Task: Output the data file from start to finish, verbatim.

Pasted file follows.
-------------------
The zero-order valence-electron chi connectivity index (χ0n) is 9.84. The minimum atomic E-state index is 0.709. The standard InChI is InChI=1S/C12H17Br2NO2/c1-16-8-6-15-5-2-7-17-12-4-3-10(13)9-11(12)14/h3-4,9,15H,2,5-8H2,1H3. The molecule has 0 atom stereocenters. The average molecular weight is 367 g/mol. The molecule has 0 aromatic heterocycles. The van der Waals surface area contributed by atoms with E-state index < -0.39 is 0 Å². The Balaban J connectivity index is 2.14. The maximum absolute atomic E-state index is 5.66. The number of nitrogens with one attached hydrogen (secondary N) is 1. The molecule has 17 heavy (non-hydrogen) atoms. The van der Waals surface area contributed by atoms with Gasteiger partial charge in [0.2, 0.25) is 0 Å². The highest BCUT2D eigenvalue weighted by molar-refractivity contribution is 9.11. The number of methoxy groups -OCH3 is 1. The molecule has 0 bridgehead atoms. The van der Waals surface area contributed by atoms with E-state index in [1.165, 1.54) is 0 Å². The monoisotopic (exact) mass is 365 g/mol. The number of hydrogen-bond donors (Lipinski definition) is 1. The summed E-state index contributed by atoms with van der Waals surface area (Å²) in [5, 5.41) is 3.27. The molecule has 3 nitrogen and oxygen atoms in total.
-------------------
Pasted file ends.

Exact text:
The zero-order valence-electron chi connectivity index (χ0n) is 9.84. The minimum atomic E-state index is 0.709. The standard InChI is InChI=1S/C12H17Br2NO2/c1-16-8-6-15-5-2-7-17-12-4-3-10(13)9-11(12)14/h3-4,9,15H,2,5-8H2,1H3. The molecule has 0 atom stereocenters. The average molecular weight is 367 g/mol. The molecule has 0 aromatic heterocycles. The van der Waals surface area contributed by atoms with E-state index < -0.39 is 0 Å². The Balaban J connectivity index is 2.14. The maximum absolute atomic E-state index is 5.66. The number of nitrogens with one attached hydrogen (secondary N) is 1. The molecule has 17 heavy (non-hydrogen) atoms. The van der Waals surface area contributed by atoms with Gasteiger partial charge in [0.2, 0.25) is 0 Å². The highest BCUT2D eigenvalue weighted by molar-refractivity contribution is 9.11. The number of methoxy groups -OCH3 is 1. The molecule has 0 bridgehead atoms. The van der Waals surface area contributed by atoms with E-state index in [1.165, 1.54) is 0 Å². The monoisotopic (exact) mass is 365 g/mol. The number of hydrogen-bond donors (Lipinski definition) is 1. The summed E-state index contributed by atoms with van der Waals surface area (Å²) in [5, 5.41) is 3.27. The molecule has 3 nitrogen and oxygen atoms in total.